According to best practices, your P-A-P Ratio should be close to 10:20:70 (that’s 10% Push, 20% Anchor, and 70% Pull)

What percentage of time do your workers spend doing each of the following?

  • PUSH: Building core knowledge (Target: 10%)
  • ANCHOR: Applying and practicing skills (Target: 20%)
  • PULL: Sharpening skills within the flow of work (Target: 70%)

Example A: 90:10:0 P-A-P Ratio

Organizations with traditional learning may have a P-A-P Ratio of 90.10.0. The focus here is on a knowledge dump with the presumption that if workers have been exposed to what to do, then their performance will improve. In this case, most of the learning time (90%) is focused on eLearning courses and only a brief time (10%) is available to practice skills learned. There are no performance support resources available (0%).

Example B: 40:20:40 P-A-P Ratio

Organizations that better meet their workers’ upskilling needs may have a P-A-P Ratio of 40.20.40. The focus here is more balanced and provides opportunities for workers to learn, practice, and sharpen their skills. However, the amount of time building their core knowledge (40%) is the same as their time for performance support (40%). This may mean that there is initial proficiency followed later by errors or little additional growth because there is not enough ongoing support available.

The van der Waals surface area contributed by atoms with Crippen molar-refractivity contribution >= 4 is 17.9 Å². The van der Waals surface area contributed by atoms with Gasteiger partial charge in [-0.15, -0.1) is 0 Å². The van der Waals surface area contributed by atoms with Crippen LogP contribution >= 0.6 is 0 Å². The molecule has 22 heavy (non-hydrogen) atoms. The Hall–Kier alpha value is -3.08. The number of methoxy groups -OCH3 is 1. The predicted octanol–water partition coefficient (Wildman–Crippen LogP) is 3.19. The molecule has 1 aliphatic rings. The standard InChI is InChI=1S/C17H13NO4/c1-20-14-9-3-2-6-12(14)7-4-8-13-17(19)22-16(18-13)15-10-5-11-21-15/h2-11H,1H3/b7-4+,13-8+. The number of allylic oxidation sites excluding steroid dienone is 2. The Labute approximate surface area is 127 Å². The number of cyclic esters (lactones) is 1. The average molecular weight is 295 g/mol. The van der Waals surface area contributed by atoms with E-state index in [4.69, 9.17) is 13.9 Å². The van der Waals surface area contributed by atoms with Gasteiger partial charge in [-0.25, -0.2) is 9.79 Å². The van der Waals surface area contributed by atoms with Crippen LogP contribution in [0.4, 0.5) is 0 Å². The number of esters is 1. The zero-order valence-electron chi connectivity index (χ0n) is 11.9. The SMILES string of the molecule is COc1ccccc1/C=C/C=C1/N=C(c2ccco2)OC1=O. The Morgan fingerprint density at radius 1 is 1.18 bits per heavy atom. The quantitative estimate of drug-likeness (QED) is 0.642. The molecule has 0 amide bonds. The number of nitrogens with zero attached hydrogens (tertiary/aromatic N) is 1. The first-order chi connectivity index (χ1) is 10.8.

Example C: 10:20:70 PAP Ratio

Organizations that best meet their workers’ upskilling needs may have a P-A-P Ratio of 10:20:70. The focus here is truly balanced to provide opportunities for workers to initially learn, then practice, and finally spend most of their time sharpening their skills. This P-A-P Ratio is evidence of a learning culture in which workers are encouraged and empowered to grow by continually seeking, applying, and sharpening their skills.

The Push-Anchor-Pull framework was developed by Johnny Hamilton and Theresa Hamilton (2020).

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Learning in the workplace is transforming from many factors: COVID-19, AI, Big Data, Adaptive technologies, and more. We explore how these intersect with business impacts, innovation, design, pedagogy, and marketing from the perspectives of designers, managers, and executives.

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Johnny Hamilton

Johnny Hamilton

As an award-winning learning innovation thought leader, writer, and learning architect/designer, I’m helping design and build the future of workplace learning.